(I feel like I am arguing for the space between samudaya and nirodha here. Between cause and cure there are many questions to which the answers are beyond price: is this proximate cause or ultimate cause? Is this cause or correlation? Are there biases in the questions? Are there buried assumptions in the questions that are still there in the answers? Is the apparatus faulty? Who paid for this? This is why this essay will break with genre tradition and not end on a note of hope and exhortation. This essay is only meant to trouble.)

We—and here I mean Buddhists, including unbuddhists like myself—don’t have souls. This is not exactly what anatta means, but also, it sort of is. We are not, or at least were not supposed to be, a tripartite array of discrete components. Except we are that, now, like everybody else. For us, the horror is not intercision of souls but the grand intercession that ensouled us in the first place: the invention, between the late 19th and the mid 20th centuries, partly imperial and partly postcolonial, of the Christianized, modern, political Buddhism, which today is the standard establishment Theravada of Sinhala Buddhism, and more importantly, the selfhood that it makes out of us. The soul grafted on to us, dead on arrival: we have an old dried fish in our hands and are beating ourselves to death with it.

The ſtedfaſt Earth

In the long run, you can think of the Sinhala fear of extinction as a straightforwardly true prophecy, in one (or both) of two ways; it’s just that neither of those ways are the one that the fear itself is concerned with.

The first is the way of hope. This is the idea that the painful fiction of “race” can become extinct through people collectively, gradually learning how to disengage from it, to harmlessly discharge the energy, the mythic resonance, and the emotion that it has been imbued with for several generations. Nothing becomes extinct here except an idea that was never even ours, and which has caused only horror. The optimism of the spleen, if you will. It’s a lovely idea. I wish I believed it was possible.

The second way, which has the unfortunate quality of being real and underway, is the way of despair. It is that the greater crisis will overtake this fear of extinction and annihilate it along with much of the contested sacred land. This is the pessimism of the gallbladder. It is full of bile, you see.

These are Sri Lanka’s final decades as we know it. How do we know this? We are neck-deep in true prophecies.

The pessimism of the gallbladder teaches us that grandiose climate agreements will not be enforced or followed. Meanwhile, we are deep into the business-as-usual scenario already. Many writings on the subject still persist in the unearned optimism of the spleen and waffle about 1.5 degrees when we are already looking at much worse than that, and that is only going to accelerate. Weather, like racism, can no longer be defined as the local extreme of itself, because extreme weather is already becoming, simply, weather.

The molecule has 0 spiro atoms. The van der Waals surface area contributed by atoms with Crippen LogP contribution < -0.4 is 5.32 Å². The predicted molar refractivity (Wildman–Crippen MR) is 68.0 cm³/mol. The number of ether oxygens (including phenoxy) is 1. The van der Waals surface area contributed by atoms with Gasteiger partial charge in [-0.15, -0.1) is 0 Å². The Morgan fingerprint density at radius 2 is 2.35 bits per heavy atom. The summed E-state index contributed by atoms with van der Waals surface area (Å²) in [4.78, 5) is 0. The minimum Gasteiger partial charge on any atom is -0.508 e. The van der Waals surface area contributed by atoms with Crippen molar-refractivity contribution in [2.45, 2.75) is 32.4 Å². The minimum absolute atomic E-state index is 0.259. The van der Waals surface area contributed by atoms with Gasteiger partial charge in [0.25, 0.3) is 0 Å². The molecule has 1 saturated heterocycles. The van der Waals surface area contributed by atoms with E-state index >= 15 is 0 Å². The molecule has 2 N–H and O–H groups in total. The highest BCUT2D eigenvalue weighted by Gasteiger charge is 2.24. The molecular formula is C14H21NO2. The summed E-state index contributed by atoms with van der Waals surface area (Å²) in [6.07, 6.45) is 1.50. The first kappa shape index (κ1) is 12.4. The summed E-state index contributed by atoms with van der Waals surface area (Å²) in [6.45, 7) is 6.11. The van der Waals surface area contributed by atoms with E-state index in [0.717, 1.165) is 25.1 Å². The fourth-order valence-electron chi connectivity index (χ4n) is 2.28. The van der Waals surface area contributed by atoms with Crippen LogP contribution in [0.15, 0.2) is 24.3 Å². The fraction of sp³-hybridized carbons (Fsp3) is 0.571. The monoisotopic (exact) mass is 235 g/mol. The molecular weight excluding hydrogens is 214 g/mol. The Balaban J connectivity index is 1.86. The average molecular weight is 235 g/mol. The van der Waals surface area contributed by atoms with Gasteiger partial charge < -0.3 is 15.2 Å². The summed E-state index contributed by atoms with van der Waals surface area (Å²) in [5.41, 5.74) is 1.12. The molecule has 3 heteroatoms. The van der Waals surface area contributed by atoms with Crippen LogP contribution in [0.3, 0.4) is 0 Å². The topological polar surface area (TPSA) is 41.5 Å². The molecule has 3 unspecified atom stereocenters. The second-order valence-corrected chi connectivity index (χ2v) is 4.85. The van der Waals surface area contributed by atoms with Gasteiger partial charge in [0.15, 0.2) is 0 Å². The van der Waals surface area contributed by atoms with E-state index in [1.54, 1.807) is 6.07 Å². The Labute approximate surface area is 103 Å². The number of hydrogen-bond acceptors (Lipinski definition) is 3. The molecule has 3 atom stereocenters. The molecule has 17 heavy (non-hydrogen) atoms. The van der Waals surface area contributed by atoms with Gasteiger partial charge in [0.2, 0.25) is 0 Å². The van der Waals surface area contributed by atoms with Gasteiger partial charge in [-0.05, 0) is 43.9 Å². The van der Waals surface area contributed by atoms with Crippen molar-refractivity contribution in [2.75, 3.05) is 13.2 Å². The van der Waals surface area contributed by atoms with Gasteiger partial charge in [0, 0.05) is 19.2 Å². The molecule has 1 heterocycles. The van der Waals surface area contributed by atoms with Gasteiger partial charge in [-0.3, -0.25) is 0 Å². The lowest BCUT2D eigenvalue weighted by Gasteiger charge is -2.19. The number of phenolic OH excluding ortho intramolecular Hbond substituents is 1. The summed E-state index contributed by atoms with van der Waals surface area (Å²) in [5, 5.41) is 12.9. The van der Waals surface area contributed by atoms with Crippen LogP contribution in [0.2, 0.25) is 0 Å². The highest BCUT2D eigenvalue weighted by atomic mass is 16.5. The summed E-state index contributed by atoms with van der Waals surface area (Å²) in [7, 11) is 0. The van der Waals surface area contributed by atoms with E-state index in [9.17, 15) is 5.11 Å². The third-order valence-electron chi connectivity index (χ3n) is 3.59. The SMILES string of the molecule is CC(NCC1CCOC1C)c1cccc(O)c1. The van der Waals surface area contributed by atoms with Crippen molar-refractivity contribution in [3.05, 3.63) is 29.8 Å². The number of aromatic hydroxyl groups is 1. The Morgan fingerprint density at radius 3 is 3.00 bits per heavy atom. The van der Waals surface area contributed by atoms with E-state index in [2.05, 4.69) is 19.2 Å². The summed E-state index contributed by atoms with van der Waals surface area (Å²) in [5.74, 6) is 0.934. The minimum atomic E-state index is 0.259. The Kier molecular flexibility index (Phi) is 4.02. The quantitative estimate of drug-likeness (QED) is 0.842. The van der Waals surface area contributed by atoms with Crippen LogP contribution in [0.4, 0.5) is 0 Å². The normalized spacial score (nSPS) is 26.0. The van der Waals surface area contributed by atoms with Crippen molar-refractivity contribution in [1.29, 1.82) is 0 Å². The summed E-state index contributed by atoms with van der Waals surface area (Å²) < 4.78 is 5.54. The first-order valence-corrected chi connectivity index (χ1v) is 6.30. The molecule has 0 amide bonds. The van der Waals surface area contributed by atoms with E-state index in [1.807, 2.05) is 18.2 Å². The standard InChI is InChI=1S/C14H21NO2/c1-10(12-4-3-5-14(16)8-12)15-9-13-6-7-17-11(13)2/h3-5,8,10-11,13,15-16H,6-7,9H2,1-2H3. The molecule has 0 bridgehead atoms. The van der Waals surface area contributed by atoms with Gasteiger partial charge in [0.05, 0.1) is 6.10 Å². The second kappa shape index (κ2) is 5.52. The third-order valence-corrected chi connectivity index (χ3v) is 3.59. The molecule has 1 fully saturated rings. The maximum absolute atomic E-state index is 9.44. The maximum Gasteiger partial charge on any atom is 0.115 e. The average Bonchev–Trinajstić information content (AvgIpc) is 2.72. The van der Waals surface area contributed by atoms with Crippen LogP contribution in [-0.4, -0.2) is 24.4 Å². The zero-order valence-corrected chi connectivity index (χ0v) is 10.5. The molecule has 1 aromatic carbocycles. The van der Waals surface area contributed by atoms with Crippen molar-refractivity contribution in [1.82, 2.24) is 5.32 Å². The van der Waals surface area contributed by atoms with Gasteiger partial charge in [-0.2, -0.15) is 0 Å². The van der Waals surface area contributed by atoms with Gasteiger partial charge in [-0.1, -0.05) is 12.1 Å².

Our low-lying coasts will go under: the island whose territory was mythically sanctified by Buddha’s three-point landing, that sacred, prophesied island whose perfect unity vs. unitarity has been fought over for so long, will be unceremoniously redelimited by the sea. Almost all of us will live in moderate to severe climate hotspots in just three decades—there will probably still be Rakapaksas in politics at that time. Between the sea, the storms, the floods, the landslides, the bad air, the heat, the food shortages, and the indifference of our elites who will simply decamp when it gets messy, many Sri Lankans will become climate refugees.

All of this is in the next few decades; many of the people who will live it are already alive. By the next century, given the ongoing net global failure to act on climate change, Sri Lanka will be uninhabitable, along with much of the rest of South Asia. For this nation, there will be no twenty-second century.

For Sinhala climate refugees, the fear of racial extinction will lose some ground to true fears, but it will also become a rallying cry, a performance of the devoured past ever more frantic because of its attenuation. Sinhalaness will not, more’s the pity, simply go away by itself. This is the business-as-usual scenario of race and its story of blood: unlike climate, it doesn’t change. It is a fixed idea, still the hammer that made a nail of the world. It does not go away; it can only be relentlessly recognized and disavowed at every turn. How to do that, how to break it so it stays broken, is not an easy question. Any easy answer is a trap.